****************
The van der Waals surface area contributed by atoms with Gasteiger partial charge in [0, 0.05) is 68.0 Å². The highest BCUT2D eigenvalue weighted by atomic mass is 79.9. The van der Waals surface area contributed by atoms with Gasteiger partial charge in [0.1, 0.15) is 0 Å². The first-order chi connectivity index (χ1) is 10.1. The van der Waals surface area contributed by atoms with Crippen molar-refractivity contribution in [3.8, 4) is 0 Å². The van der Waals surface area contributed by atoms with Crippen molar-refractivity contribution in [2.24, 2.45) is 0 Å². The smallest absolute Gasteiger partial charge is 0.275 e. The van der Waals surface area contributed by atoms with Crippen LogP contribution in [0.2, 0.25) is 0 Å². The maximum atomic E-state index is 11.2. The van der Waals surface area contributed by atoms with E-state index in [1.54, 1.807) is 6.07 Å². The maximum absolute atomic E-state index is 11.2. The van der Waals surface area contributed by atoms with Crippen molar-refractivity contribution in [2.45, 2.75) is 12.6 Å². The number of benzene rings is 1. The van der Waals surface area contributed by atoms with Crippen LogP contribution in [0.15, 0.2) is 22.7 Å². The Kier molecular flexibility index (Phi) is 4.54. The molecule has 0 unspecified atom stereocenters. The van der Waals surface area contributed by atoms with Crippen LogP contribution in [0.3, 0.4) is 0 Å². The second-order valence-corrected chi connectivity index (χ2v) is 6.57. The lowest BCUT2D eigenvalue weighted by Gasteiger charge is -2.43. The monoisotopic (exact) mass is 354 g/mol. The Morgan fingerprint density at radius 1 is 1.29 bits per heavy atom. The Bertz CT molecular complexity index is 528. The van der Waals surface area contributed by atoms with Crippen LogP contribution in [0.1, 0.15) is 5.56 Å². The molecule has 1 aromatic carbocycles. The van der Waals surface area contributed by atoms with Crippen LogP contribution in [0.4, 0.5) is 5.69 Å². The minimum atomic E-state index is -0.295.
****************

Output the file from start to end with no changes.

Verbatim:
The van der Waals surface area contributed by atoms with Gasteiger partial charge in [0, 0.05) is 68.0 Å². The highest BCUT2D eigenvalue weighted by atomic mass is 79.9. The van der Waals surface area contributed by atoms with Gasteiger partial charge in [0.1, 0.15) is 0 Å². The first-order chi connectivity index (χ1) is 10.1. The van der Waals surface area contributed by atoms with Crippen molar-refractivity contribution in [3.8, 4) is 0 Å². The van der Waals surface area contributed by atoms with Crippen molar-refractivity contribution in [2.24, 2.45) is 0 Å². The smallest absolute Gasteiger partial charge is 0.275 e. The van der Waals surface area contributed by atoms with Crippen LogP contribution in [0.2, 0.25) is 0 Å². The maximum atomic E-state index is 11.2. The van der Waals surface area contributed by atoms with E-state index in [1.54, 1.807) is 6.07 Å². The maximum absolute atomic E-state index is 11.2. The van der Waals surface area contributed by atoms with Crippen molar-refractivity contribution in [2.45, 2.75) is 12.6 Å². The number of benzene rings is 1. The van der Waals surface area contributed by atoms with Crippen LogP contribution in [0.15, 0.2) is 22.7 Å². The Kier molecular flexibility index (Phi) is 4.54. The molecule has 0 unspecified atom stereocenters. The van der Waals surface area contributed by atoms with Crippen LogP contribution in [0.3, 0.4) is 0 Å². The second-order valence-corrected chi connectivity index (χ2v) is 6.57. The lowest BCUT2D eigenvalue weighted by Gasteiger charge is -2.43. The monoisotopic (exact) mass is 354 g/mol. The Morgan fingerprint density at radius 1 is 1.29 bits per heavy atom. The Bertz CT molecular complexity index is 528. The van der Waals surface area contributed by atoms with Crippen LogP contribution in [0.1, 0.15) is 5.56 Å². The molecule has 1 aromatic carbocycles. The van der Waals surface area contributed by atoms with Crippen LogP contribution in [0.4, 0.5) is 5.69 Å². The minimum atomic E-state index is -0.295.